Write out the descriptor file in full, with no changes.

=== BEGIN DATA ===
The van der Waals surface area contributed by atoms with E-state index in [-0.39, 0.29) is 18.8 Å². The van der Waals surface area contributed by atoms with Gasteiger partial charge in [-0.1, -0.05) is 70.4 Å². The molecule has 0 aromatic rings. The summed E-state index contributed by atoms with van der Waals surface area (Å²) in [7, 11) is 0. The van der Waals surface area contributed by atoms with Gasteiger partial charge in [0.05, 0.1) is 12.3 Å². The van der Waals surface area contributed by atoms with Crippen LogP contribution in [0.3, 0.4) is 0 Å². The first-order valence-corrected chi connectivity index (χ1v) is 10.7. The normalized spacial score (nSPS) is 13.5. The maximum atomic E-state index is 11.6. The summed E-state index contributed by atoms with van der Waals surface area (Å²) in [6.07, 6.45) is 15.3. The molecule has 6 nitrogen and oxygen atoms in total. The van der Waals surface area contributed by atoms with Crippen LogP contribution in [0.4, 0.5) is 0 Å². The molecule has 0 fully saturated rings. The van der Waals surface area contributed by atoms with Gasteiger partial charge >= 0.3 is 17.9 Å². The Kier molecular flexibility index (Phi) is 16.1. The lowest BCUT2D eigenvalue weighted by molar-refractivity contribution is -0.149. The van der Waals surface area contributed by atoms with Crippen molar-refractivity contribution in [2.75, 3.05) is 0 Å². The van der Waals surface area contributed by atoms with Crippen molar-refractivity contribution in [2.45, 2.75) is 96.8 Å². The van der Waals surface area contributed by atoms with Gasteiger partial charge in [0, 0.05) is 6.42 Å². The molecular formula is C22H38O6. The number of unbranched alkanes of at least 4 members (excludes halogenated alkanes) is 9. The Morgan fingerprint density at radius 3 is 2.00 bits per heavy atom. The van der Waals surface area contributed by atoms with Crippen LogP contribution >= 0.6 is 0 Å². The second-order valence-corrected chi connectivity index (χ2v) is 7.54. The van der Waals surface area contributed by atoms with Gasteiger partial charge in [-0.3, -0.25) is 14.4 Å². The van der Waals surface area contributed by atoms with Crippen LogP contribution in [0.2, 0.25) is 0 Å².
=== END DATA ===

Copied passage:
The van der Waals surface area contributed by atoms with E-state index in [-0.39, 0.29) is 18.8 Å². The van der Waals surface area contributed by atoms with Gasteiger partial charge in [-0.1, -0.05) is 70.4 Å². The molecule has 0 aromatic rings. The summed E-state index contributed by atoms with van der Waals surface area (Å²) in [7, 11) is 0. The van der Waals surface area contributed by atoms with Gasteiger partial charge in [0.05, 0.1) is 12.3 Å². The van der Waals surface area contributed by atoms with Crippen LogP contribution in [0.3, 0.4) is 0 Å². The first-order valence-corrected chi connectivity index (χ1v) is 10.7. The normalized spacial score (nSPS) is 13.5. The maximum atomic E-state index is 11.6. The summed E-state index contributed by atoms with van der Waals surface area (Å²) in [6.07, 6.45) is 15.3. The molecule has 6 nitrogen and oxygen atoms in total. The van der Waals surface area contributed by atoms with Crippen LogP contribution in [0.4, 0.5) is 0 Å². The molecule has 0 fully saturated rings. The van der Waals surface area contributed by atoms with Gasteiger partial charge >= 0.3 is 17.9 Å². The Kier molecular flexibility index (Phi) is 16.1. The lowest BCUT2D eigenvalue weighted by molar-refractivity contribution is -0.149. The van der Waals surface area contributed by atoms with Crippen molar-refractivity contribution in [2.75, 3.05) is 0 Å². The van der Waals surface area contributed by atoms with Crippen molar-refractivity contribution in [2.45, 2.75) is 96.8 Å². The van der Waals surface area contributed by atoms with Gasteiger partial charge in [0, 0.05) is 6.42 Å². The molecular formula is C22H38O6. The number of unbranched alkanes of at least 4 members (excludes halogenated alkanes) is 9. The Morgan fingerprint density at radius 3 is 2.00 bits per heavy atom. The van der Waals surface area contributed by atoms with Crippen LogP contribution >= 0.6 is 0 Å². The second-order valence-corrected chi connectivity index (χ2v) is 7.54. The van der Waals surface area contributed by atoms with Gasteiger partial charge in [-0.3, -0.25) is 14.4 Å². The van der Waals surface area contributed by atoms with Crippen LogP contribution in [0.2, 0.25) is 0 Å².